Current projects for 18th century costuming

Embroidering 18th century mitt

Doing the seed stitch filler on my first 18th century mitt. I'm still new to embroidery.

I’m trying to finish a few things for an upcoming private gathering with the 18th century costuming group.  One of them is an actual costume piece, and the other is to help with my sewing.

18th century mitts

I have been working on the pattern for 18th century mitts.  I made a mockup to check the sizing, using an old pillowcase.  It seemed to work fine, but I’m a little worried that — even cut on the bias — the final version will not fit as well.

I’m using some sort of taffeta that’s most likely not silk.  The fabric store didn’t seem to have a good selection when I was there.  I will also be using a cotton for lining.  I want the lining to add a nice contrasting effect when the flaps are turned back, and also to hide the embroidery’s back side.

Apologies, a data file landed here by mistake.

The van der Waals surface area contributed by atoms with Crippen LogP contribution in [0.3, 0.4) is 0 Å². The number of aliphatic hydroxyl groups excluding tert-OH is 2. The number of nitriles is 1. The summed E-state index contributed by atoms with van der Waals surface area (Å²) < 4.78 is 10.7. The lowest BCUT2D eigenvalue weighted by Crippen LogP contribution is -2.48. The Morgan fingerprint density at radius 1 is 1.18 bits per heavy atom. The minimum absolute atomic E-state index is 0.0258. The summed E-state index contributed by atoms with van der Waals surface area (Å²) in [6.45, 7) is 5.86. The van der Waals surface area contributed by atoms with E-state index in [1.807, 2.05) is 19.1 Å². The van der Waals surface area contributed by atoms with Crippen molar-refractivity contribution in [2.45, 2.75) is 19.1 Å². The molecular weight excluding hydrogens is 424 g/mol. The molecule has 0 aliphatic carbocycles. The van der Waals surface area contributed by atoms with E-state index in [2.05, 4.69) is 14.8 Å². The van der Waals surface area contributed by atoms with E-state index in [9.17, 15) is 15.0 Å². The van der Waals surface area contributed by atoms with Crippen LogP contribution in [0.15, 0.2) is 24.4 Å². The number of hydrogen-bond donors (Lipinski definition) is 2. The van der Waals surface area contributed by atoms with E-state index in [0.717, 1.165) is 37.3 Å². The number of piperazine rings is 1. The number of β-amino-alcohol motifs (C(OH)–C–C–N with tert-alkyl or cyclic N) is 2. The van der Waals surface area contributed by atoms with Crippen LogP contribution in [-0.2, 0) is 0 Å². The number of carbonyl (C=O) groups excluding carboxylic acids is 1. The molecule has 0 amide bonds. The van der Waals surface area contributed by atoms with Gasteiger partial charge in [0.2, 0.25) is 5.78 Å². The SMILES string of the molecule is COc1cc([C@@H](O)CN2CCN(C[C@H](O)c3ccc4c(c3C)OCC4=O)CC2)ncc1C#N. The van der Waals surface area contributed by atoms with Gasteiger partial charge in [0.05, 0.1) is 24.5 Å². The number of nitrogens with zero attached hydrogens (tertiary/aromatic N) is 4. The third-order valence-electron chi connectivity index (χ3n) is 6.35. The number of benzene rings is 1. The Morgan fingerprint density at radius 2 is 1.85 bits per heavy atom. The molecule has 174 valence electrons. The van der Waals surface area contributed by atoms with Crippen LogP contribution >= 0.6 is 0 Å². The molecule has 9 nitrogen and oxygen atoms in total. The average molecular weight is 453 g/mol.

Instead of just sewing up a pair really fast, I decided I just had to embroider them.

The prep work went fairly slowly, and the first part of the embroidery was also slow (something with the fabric, I suspect).  It’s starting to go much quicker now.  I still have to finish up the embroidery on the first mitt, sew it, and then prep the next mitt for embroidery and sewing.

I am noticing something I don’t like with this fabric.  On my pockets, the stem stitch on the scrolling vines was smooth.  No matter what I do to make all of the stitches smooth on this taffeta, they still have a choppiness to them.  Oh well — it will get the point across, and it’s yet another learning experience.